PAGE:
Doctor Presides Over Rural Hospital’s Rebirth

Times Staff Writer

When Samuel Edwards left San Francisco for Ventura County in 1971, the young doctor had plans to open the intensive care unit at tiny Santa Paula Memorial Hospital -- and to sink roots into the fertile farming valley his ancestors had helped settle a century before.

Now Edwards, whose gentlemanly style is a throwback to a bygone era, is helping to reestablish the bankrupt Santa Paula hospital as the emergency lifeline of the Santa Clara River Valley.

“If I can give this community back a hospital, that would be my top accomplishment,” said Edwards, 67, a quiet, disciplined man of many accomplishments.

With Edwards as liaison, Ventura County agreed last month to buy the 41-bed Santa Paula hospital and to reopen it next year, if a bankruptcy court approves. Edwards, though officially retired, would run the hospital for a while.


“My goal is to get it on its feet and operating in a safe, sound and good way,” Edwards said. “But I’m only part of a team.... I’m kind of the glue that you don’t ever see, but it holds the chair together.”

Those involved in reopening Santa Paula’s beloved hospital -- one of only three in California built solely from community donations -- say Edwards’ connections, credibility and experience kept negotiations alive despite nearly two years of setbacks.

“People in the Santa Paula community see Sam as one of the elders. They call on him, they listen to him, and they respect his opinion,” said Ventura County Supervisor Kathy Long. “He’s been the trusted friend people asked about whether the county would be a good partner.”

The Santa Paula hospital closed last December and went into bankruptcy after its board of directors, intent on maintaining control despite mounting debt, rejected county offers to save it.


But with Edwards, Long and county healthcare chief Pierre Durand determined to reopen the only emergency room between Ventura and Santa Clarita -- the medical safety net for 50,000 residents -- the county found a solution after hospital creditors and the city of Santa Paula became allies.

“If Dr. Sam thinks it can be done, then it’s not wishful thinking or hyperbole,” City Manager Wally Bobkiewicz said. “He’s been the quiet whisperer in everyone’s ear throughout this entire process.”

The Santa Paula City Council agreed to rezone 15 acres of hospital-owned property, and that parcel was recently auctioned to a homebuilder for about $13 million. The money, plus $2.75 million from the county deal, is enough to settle hospital debts and pension obligations. Now county officials are waiting to see if the hospital board tries to delay the plan in bankruptcy court.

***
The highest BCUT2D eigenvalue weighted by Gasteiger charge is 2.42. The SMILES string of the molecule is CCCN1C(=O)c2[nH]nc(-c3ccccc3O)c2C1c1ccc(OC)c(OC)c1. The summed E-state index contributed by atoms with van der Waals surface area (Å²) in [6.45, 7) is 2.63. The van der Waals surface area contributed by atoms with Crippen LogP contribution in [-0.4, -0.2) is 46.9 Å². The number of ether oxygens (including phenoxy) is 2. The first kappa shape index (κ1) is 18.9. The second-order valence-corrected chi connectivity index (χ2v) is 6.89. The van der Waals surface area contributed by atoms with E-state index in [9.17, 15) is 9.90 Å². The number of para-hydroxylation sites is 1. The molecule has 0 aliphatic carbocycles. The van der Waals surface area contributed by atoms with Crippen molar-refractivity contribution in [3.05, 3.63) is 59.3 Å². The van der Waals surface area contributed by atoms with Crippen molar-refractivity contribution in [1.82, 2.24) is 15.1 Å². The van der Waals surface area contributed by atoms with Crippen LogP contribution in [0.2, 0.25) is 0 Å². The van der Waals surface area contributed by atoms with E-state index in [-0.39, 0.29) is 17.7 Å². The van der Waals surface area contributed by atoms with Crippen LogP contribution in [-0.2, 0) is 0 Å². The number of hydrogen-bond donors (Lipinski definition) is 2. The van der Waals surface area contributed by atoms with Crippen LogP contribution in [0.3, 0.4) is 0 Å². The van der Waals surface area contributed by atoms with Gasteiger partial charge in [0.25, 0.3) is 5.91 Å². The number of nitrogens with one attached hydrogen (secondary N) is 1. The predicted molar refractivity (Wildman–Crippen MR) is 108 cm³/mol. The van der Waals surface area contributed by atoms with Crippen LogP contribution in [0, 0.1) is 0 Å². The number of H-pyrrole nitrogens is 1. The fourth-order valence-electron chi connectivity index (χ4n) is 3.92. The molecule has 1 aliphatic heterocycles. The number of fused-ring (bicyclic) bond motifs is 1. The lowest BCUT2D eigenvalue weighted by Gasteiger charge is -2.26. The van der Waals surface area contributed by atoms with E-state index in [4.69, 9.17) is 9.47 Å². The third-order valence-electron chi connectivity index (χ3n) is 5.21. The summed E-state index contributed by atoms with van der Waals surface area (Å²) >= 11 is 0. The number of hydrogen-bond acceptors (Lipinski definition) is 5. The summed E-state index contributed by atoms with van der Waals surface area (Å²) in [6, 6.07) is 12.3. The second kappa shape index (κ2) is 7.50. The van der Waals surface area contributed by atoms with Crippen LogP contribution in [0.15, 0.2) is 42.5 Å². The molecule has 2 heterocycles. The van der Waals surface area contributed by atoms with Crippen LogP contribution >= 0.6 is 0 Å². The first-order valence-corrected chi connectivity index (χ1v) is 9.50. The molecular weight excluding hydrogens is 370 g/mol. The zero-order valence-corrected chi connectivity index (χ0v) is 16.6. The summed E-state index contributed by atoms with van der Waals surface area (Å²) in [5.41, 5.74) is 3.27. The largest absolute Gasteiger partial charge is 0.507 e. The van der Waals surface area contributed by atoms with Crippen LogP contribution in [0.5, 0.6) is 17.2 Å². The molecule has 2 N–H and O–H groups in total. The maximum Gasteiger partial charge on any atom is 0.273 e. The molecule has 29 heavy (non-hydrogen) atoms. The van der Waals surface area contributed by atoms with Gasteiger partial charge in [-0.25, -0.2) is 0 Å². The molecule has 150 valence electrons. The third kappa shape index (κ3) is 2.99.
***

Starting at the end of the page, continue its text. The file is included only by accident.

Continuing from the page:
Edwards is already lobbying for community support for a Santa Paula hospital run as an arm of the public hospital in Ventura. He’s talking privately with doctors and nurses whose return to the hospital would be crucial to its success when it is scheduled to reopen next summer.

That Edwards has emerged as a trusted elder statesman in the effort to save the Santa Paula hospital should be no surprise, say those who know him well, or know his family’s history.

Edwards is the great-grandson of an English immigrant farmer, Samuel Edwards, who staked his future on the Northern California gold fields of the 1850s, before moving to Santa Barbara and buying 1,500 acres of fruit orchards near Santa Paula in 1876, a year after that city was founded.

Through five generations -- as Santa Clara River Valley crops have evolved from fruits to walnuts to citrus and avocados -- the Edwards family has remained one of the most prominent in the largest remaining coastal farm valley in Southern California.

Edwards was born in 1937 in Cottage Hospital in Santa Barbara, which was built on land donated by his great-grandfather. The Edwards family also contributed to the founding of Santa Paula’s hospital, which opened in 1961.


After graduating from Harvard in 1960, Edwards returned to the family’s Santa Paula farm and attended medical school at USC. After two years as head Navy doctor on a Vietnam troop transport, Edwards left a fledging medical practice on Union Square in San Francisco to take over the farming business while also working as a small-town doctor.

Since then, he’s worn numerous civic and professional hats, all with an understated grace.

“He’s humble,” said longtime Santa Paula physician Ernie Carlson. “He does not act proud or substantial.”

Edwards said he tries to conduct his personal and professional affairs in a civilized manner: “I feel gentlemanly behavior is a foundation. I lament the world doesn’t have more of it.”

Edwards directed Santa Paula hospital’s critical care unit for 23 years and was medical staff president. He was medical director at Ventura County Medical Center for 13 years before taking over as hospital administrator in 1995. He was chairman of Citizens State Bank of Santa Paula for three years. And he served on Limoneira Co.'s board of directors for 18 years, resigning as chairman before his eldest son, Harold, 39, was selected as chief executive of the farm company last year.

Edwards also taught at UCLA medical school and was a consultant to hospitals nationwide before retiring last year.